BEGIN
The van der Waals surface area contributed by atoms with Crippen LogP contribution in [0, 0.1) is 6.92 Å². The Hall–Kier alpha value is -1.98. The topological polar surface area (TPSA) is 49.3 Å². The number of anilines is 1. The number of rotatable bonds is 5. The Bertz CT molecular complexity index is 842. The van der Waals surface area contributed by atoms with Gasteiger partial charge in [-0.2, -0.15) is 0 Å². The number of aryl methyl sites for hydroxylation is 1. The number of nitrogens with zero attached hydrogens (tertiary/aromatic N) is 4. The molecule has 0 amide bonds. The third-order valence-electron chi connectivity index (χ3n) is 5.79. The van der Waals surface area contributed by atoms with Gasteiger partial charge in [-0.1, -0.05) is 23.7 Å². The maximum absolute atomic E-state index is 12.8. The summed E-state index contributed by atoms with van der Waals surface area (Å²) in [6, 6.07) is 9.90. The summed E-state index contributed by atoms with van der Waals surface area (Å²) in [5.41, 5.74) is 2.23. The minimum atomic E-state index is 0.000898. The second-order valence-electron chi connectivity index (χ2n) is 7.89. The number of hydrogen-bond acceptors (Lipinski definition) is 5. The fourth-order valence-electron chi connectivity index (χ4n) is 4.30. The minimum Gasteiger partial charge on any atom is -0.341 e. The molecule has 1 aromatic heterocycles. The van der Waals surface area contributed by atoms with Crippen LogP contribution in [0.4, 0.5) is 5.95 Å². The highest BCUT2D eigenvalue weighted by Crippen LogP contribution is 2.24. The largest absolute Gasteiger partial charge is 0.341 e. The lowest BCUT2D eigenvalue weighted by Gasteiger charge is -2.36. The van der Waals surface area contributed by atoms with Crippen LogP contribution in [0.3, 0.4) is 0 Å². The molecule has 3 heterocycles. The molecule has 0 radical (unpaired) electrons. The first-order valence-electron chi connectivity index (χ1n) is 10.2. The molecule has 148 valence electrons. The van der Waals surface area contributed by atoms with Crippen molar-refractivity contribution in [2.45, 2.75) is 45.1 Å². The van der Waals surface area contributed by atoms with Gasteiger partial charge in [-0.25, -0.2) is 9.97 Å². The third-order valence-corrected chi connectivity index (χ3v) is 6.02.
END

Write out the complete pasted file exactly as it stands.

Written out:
The van der Waals surface area contributed by atoms with Crippen LogP contribution in [0, 0.1) is 6.92 Å². The Hall–Kier alpha value is -1.98. The topological polar surface area (TPSA) is 49.3 Å². The number of anilines is 1. The number of rotatable bonds is 5. The Bertz CT molecular complexity index is 842. The van der Waals surface area contributed by atoms with Gasteiger partial charge in [-0.2, -0.15) is 0 Å². The number of aryl methyl sites for hydroxylation is 1. The number of nitrogens with zero attached hydrogens (tertiary/aromatic N) is 4. The molecule has 0 amide bonds. The third-order valence-electron chi connectivity index (χ3n) is 5.79. The van der Waals surface area contributed by atoms with Gasteiger partial charge in [-0.1, -0.05) is 23.7 Å². The maximum absolute atomic E-state index is 12.8. The summed E-state index contributed by atoms with van der Waals surface area (Å²) in [6, 6.07) is 9.90. The summed E-state index contributed by atoms with van der Waals surface area (Å²) in [5.41, 5.74) is 2.23. The minimum atomic E-state index is 0.000898. The second-order valence-electron chi connectivity index (χ2n) is 7.89. The number of hydrogen-bond acceptors (Lipinski definition) is 5. The fourth-order valence-electron chi connectivity index (χ4n) is 4.30. The minimum Gasteiger partial charge on any atom is -0.341 e. The molecule has 1 aromatic heterocycles. The van der Waals surface area contributed by atoms with Crippen LogP contribution in [0.4, 0.5) is 5.95 Å². The highest BCUT2D eigenvalue weighted by Crippen LogP contribution is 2.24. The largest absolute Gasteiger partial charge is 0.341 e. The lowest BCUT2D eigenvalue weighted by Gasteiger charge is -2.36. The van der Waals surface area contributed by atoms with Crippen LogP contribution in [0.3, 0.4) is 0 Å². The molecule has 3 heterocycles. The molecule has 0 radical (unpaired) electrons. The first-order valence-electron chi connectivity index (χ1n) is 10.2. The molecule has 148 valence electrons. The van der Waals surface area contributed by atoms with Crippen molar-refractivity contribution in [2.45, 2.75) is 45.1 Å². The van der Waals surface area contributed by atoms with Gasteiger partial charge in [-0.25, -0.2) is 9.97 Å². The third-order valence-corrected chi connectivity index (χ3v) is 6.02.